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I was advised to ask my question here so here it is:

I'm in the market for a desktop and I met an online friend who happened to be an employee at the company that I want to buy from, he gets an employee's discount. So he gives me his login, I went to the official URL and it's legit, and there does apparently seem to be other people who also used his account to buy desktops with his employee discount.

However, most people said it could be a scam. But how exactly could he scam me if it's the official site? I'm thinking about doing a test purchase of like 50 dollars so if I lose that to a scammer I won't be too upset.

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    This does have the hallmarks of a scam. I'd be worried, for example, about your new "online friend" being able to change the shipping address after you put the credit card info in to pay for your new computer. – ceejayoz Jun 16 at 13:25
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    "I met an online friend". So you met someone. They weren't a friend before you met them. And it sounds like this was very recently, so you haven't known them long. So what you are saying is "a stranger offered offered to let me use his account". Have you had any significant interactions with this person other than them offering you their account? – DJClayworth Jun 16 at 13:38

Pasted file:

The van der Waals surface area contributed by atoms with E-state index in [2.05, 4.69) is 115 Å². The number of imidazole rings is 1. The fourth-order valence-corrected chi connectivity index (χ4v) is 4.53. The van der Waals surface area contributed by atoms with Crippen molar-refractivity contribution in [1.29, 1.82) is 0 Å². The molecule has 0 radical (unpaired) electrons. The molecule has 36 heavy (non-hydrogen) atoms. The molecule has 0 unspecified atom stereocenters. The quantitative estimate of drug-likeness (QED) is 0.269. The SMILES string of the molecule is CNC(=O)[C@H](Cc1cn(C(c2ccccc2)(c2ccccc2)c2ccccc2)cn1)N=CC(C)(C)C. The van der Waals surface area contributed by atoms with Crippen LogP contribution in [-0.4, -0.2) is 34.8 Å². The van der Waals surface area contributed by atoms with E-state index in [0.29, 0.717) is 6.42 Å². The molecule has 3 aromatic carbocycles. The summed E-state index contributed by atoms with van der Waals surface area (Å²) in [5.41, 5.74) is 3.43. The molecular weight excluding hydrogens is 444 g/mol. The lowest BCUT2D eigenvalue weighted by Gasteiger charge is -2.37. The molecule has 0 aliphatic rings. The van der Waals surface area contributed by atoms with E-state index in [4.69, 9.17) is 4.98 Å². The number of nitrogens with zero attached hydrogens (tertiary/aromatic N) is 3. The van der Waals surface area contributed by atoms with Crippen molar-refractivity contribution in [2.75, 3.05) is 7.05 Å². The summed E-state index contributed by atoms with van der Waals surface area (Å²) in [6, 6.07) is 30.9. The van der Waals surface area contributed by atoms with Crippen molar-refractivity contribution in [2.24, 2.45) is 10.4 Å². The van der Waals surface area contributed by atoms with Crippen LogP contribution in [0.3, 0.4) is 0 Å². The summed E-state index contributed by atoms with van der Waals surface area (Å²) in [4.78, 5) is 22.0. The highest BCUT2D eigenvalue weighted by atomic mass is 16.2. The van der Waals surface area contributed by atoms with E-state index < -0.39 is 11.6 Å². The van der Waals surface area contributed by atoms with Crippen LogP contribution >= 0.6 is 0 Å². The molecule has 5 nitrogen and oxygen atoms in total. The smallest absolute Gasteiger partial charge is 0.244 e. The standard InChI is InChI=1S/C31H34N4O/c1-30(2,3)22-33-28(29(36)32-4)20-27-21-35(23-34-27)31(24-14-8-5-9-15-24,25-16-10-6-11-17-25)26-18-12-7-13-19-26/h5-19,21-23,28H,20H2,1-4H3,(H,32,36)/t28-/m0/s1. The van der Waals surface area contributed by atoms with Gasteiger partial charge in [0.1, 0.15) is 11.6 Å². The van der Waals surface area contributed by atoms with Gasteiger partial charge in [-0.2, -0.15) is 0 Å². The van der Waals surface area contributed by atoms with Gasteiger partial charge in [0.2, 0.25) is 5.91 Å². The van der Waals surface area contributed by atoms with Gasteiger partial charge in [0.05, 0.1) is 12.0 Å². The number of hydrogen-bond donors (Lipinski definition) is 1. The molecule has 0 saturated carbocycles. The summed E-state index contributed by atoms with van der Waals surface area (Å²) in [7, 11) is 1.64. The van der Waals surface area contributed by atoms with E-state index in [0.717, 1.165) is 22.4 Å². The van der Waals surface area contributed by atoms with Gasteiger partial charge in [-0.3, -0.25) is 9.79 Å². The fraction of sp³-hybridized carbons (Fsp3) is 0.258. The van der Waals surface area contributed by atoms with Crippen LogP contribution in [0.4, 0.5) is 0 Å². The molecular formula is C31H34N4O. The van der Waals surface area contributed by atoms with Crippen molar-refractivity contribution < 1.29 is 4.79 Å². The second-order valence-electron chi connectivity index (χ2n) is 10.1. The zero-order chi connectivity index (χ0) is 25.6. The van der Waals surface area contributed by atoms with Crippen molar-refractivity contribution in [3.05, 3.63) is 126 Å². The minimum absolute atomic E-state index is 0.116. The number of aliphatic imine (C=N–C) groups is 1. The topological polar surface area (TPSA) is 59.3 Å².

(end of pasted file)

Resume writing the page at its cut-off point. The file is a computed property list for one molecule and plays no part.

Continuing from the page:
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    If it's legit, I would be very surprised if the company in question isn't going to flag the "friend's" use of multiple credit cards in exercising his employee discount. The friend is also almost certainly violating policy by allow others to use his login. More likely, the site is not legitimate, the "friend" has no association with the actual company, the order history is fabricated, and he's just collecting your credit card. – chepner Jun 16 at 13:50
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    To be fair, this seems like a lot of effort just to get a handful of credit card numbers. If the site only took ACH or other untracable payment methods I'd be more certain, but credit cards, paypal, etc. are fairly easy to trace and offer fraud protection, so I'm not seeing an obvious scam here. – D Stanley Jun 16 at 13:54
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    Given the circumstances it's plausibly legit, but I'd only go forward if you would trust this person with the same amount of money in hand. Or to have the computer shipped to them and then forwarded on to you. I have friends I would share e.g. my amazon account with, but the fact that you are asking makes it seem unlikely it is worth the savings. – John K Jun 16 at 21:53
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This is most assuredly a scam. You should stop contact with this person and you should not spend any money on the website. You are being set up for fraud or theft.

Some thoughts on how this scam works and some factors that show that it is a scam: